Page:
The hands-free robot vacuum was an unlikely candidate to sweep the nation when it launched in 2002, but savvy marketing made the little round picker-upper a hit. Manufacturer iRobot made a point to tout its history producing robots for the U.S. Army, and that military pedigree, in addition to the Roomba's self-cleaning modus operandi, intrigued consumers. "They reached the influencers very well," said Hall. "Then they lowered the prices from there to reach the masses."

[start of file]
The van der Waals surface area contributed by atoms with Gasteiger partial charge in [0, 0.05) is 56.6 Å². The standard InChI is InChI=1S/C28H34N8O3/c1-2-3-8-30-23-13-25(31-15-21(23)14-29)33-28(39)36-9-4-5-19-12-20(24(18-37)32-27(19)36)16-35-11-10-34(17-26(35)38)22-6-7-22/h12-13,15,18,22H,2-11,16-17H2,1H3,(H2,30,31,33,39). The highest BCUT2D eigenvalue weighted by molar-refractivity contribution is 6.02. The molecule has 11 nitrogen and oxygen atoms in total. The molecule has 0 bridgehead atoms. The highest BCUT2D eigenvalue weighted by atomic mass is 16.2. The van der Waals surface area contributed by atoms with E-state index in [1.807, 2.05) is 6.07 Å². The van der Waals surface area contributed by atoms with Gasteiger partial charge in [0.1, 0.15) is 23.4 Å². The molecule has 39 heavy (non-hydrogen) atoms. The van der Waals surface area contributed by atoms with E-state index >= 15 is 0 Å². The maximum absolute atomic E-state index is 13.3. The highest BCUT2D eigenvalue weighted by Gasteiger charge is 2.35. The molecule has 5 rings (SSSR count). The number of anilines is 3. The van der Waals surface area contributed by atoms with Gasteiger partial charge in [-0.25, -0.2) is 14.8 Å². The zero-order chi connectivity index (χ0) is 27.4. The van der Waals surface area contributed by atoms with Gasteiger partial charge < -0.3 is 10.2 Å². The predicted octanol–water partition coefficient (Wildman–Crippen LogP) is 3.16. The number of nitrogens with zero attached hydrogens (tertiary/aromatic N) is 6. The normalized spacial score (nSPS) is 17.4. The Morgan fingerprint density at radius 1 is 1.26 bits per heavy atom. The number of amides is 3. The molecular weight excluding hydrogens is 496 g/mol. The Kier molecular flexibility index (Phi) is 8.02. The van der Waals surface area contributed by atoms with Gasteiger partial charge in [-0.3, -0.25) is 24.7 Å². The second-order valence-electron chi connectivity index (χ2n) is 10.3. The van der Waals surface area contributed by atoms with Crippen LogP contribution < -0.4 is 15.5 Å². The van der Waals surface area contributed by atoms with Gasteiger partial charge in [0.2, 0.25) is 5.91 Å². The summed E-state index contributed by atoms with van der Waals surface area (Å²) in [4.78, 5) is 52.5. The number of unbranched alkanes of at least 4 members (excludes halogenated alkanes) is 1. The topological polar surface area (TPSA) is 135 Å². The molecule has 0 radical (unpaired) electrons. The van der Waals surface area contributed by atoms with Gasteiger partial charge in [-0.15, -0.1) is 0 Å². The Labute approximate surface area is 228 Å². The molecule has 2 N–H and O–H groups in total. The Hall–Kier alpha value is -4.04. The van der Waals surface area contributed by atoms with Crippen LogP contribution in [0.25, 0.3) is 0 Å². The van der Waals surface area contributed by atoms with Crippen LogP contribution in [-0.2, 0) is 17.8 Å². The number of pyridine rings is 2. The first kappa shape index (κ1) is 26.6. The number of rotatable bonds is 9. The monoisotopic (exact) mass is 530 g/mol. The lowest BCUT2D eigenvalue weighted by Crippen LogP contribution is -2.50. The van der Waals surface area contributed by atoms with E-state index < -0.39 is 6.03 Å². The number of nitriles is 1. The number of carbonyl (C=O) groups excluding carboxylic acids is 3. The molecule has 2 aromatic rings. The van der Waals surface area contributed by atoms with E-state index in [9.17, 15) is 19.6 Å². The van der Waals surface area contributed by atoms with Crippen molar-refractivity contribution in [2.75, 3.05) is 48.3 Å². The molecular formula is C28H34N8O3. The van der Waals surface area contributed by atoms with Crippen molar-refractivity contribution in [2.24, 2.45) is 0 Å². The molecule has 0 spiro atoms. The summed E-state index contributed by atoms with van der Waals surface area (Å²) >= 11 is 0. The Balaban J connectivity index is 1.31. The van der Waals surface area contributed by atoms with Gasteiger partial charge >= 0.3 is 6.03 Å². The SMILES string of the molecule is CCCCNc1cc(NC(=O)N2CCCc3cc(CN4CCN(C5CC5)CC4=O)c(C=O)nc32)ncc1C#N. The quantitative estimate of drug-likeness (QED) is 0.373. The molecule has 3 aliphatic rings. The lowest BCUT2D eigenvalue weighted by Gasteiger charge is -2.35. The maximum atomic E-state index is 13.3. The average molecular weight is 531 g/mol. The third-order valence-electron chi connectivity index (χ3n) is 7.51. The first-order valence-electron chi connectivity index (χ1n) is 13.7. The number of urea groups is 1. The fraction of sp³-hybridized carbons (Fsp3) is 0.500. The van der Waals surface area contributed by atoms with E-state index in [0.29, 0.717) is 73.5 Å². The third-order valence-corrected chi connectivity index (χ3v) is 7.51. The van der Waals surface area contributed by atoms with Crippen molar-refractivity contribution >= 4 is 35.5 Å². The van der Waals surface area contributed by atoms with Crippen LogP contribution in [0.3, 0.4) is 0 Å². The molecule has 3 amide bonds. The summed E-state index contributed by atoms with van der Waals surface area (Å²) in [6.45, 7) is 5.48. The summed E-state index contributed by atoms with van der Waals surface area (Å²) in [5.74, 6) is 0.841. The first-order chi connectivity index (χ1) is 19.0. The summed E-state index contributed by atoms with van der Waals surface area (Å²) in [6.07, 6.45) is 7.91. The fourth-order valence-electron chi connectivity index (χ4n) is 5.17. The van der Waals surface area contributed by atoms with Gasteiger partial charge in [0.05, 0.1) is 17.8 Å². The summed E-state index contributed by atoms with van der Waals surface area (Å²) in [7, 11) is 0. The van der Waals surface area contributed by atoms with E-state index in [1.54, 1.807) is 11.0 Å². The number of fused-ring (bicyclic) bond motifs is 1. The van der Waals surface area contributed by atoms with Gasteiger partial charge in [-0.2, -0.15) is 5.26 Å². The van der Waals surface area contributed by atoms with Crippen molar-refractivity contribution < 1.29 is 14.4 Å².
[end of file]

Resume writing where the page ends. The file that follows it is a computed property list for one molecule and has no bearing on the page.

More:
A Roomba may take a while longer to clean than the average person with a vacuum (we still can't produce robots as smart as your average vacuum operator), but people just love having clean rugs when they came home. More recently, iRobot introduced the Scooba, which washes floors.